2.9. Estimation of Serum Ca, IP, ALP, and TCHO

Blood was collected from the retroorbital region to assess biochemical parameters and centrifuged at 5000 rpm for 5 min. Serum was separated immediately and stored at −20°C. Serum calcium (Ca), inorganic phosphorus (IP), alkaline phosphatase (ALP), and total cholesterol (TCHO) levels were measured by an automatic analyser (Fuji Dri-Chem, Fuji, Japan) using a diagnostic slide kit.

2.10. Measurements of TRAP and in Sera by ELISA

Serum estradiol () and circulating markers of bone resorption (tartrate-resistant acid phosphatase, TRAP) levels were measured using an estradiol enzyme-linked immunoassay (ELISA) kit (Calbiotech, San Diego, CA, USA) or a TRAP ELISA kit (USCN Life Science, Wuhan, P.R. China). All analyses were performed according to protocols provided by the manufacturers.

2.11. Bone Microarchitecture Analysis by Micro-CT

Morphological measurements, including bone volume density (BV/TV), BS/TV, BS/BV, trabecular thickness/separation/number/pattern factor (Tb.Th, Tb.Sp, Tb.N, Tb.Pf), and structure model index (SMI) were calculated from microcomputed tomography (micro-CT) data for each mice using Skyscan 1172 (Skyscan, Kontich, Belgium). Regions of interest for analysis were the proximal tibia and distal femur metaphysis. User-defined contours were outlined on every fifth slice of a 150-slice region extending 2.5 mm distally from the growth plate, starting at the point where growth plate tissue was no longer visible in the grayscale CT slice. For quantification of trabecular bone mineral density (BMD), the micro-CT was calibrated using two standard phantoms with a density of 0.25 and 0.75 g/cm2. The image slices were reconstructed and analysed using CTAn analyser software (Skysacn) [18].

2.12. Immunophenotyping of Lymphocytes

To identify immunophenotype of lymphocyte, immune cells were isolated from spleen and thymus. In order to remove red blood cells, blood was treated with BRC lysis buffer for one minute. Aliquots of 1 × 106 lymphocytes treated with a blocking anti-FcR (BD Pharmingen) were stained with FITC anti-CD4 or CD19, PE anti-CD8 or CD11c mAb for 30 min at 4°C. Cells were then washed with FACS solution buffer (PBSx1 + 10% FBS + 1% Na azide). Lymphocytes were gated and analyzed on a BD FACS Canto II flow cytometer (BD Biosciences).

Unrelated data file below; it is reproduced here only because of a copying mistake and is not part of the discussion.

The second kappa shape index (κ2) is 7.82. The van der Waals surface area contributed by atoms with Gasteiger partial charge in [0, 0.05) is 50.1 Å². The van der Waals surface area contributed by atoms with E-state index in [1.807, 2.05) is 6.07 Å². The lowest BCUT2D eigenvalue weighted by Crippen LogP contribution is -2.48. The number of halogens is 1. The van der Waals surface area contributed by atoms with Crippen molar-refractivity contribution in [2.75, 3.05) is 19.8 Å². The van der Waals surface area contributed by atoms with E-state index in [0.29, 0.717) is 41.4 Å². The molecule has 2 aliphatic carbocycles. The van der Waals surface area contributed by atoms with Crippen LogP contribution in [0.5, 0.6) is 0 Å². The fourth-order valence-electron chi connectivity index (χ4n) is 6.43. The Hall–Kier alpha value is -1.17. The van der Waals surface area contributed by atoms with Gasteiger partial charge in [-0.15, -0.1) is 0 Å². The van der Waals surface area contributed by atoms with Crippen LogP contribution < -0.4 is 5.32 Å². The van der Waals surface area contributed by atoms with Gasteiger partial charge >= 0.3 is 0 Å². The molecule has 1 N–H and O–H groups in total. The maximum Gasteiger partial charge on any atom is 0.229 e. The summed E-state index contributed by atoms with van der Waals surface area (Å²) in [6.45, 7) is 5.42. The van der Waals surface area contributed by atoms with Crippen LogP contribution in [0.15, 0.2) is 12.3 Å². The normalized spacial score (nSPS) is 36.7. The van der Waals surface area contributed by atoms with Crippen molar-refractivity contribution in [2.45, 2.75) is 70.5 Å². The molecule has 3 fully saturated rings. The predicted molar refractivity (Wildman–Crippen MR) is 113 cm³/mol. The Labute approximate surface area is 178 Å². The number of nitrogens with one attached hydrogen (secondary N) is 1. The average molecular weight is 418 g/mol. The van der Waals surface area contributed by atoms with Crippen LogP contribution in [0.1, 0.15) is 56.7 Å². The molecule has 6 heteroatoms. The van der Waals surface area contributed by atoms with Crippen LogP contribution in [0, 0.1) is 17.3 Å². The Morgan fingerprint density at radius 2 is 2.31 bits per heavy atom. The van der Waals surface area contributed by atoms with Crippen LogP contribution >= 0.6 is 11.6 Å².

2.13. Histological Analysis

Tibiae were fixed in 4% paraformaldehyde, decalcified in 10% EDTA, dehydrated, embedded in paraffin, sectioned at 5 μm, and stained with hematoxylin and eosin (H&E). TRAP staining was used to determine osteoclast activity. Deparaffinized sections were added to TRAP reagent, which contained 225 μM naphthol AS-MX phosphate (Sigma-Aldrich, St. Louis, MO, USA), 0.84% N, N-dimethylformamide (Sigma-Aldrich), and 1.33 mMFast Red Violet LB Salt (Sigma-Aldrich) in 50 mM sodium acetate (pH 5.0) containing 50 mM sodium tartrate and incubated for 1 h. After incubation, sections were washed in distilled water and counterstained with 1% methyl green. The region of tibiae studied was the secondary spongiosa, the trabecular portion of proximal tibiae at 12 mm distal to the epiphyseal plate and extending to 6 mm. Sections (7 mm) were deplasticized in 2-ethoxyethyl acetate and stained with Masson trichrome.

2.14. Statistical Analysis

Differences in data between groups are presented as the mean ± S.D. of 3 replicates. Statistical differences were analyzed using Student’s t-test. Probability values less than 0.05 were considered significant ( values *, **, ***).

3. Results

3.1. HD Suppressed Osteoclast Differentiation from BMMs and Had No Cytotoxic Effect

To examine whether HD inhibits RANKL-induced osteoclast differentiation, BMMs were cultured with RANKL (10 ng/mL) and M-CSF (30 ng/mL) in the presence of HD for 4 days. RANKL induced the formation of TRAP-positive osteoclasts, but HD suppressed RANKL-induced TRAP-positive osteoclast differentiation (Figure 1(a)). Furthermore, the number of osteoclasts was significantly and dose-dependently decreased by HD (Figure 1(b)). These results suggest that HD can inhibit RANKL-mediated osteoclast differentiation. To exclude the possibility that HD inhibits osteoclast differentiation in this manner. BMMs were incubated without RANKL in the presence of M-CSF (30 ng/mL) and HD. No difference in the survival rates of cells cultured was observed at HD concentrations < 5 μg/mL (Figure 1(c)). These results suggest that lower concentrations HD is not toxic to BMMs and that it only inhibits osteoclastogenesis.

Figure 1: HD suppresses osteoclastogenesis. (a) BMMs prepared from bone marrow cells were cultured for 4 days with RANKL (10 ng/mL) and M-CSF (30 ng/mL) in the presence of the indicated concentrations of HD. Cells were fixed in 3.7% formalin, permeabilized in 0.1% Triton X-100, and stained for TRAP, an enzyme marker of osteoclasts. (b) TRAP-positive multinuclear cells with three or more nuclei were counted as osteoclasts. (c) Effect of HD on the viability on BMMs was evaluated by CCK-8 assay. ***.
3.2. Effects of HD on the Trabecular Bone Microarchitectural Changes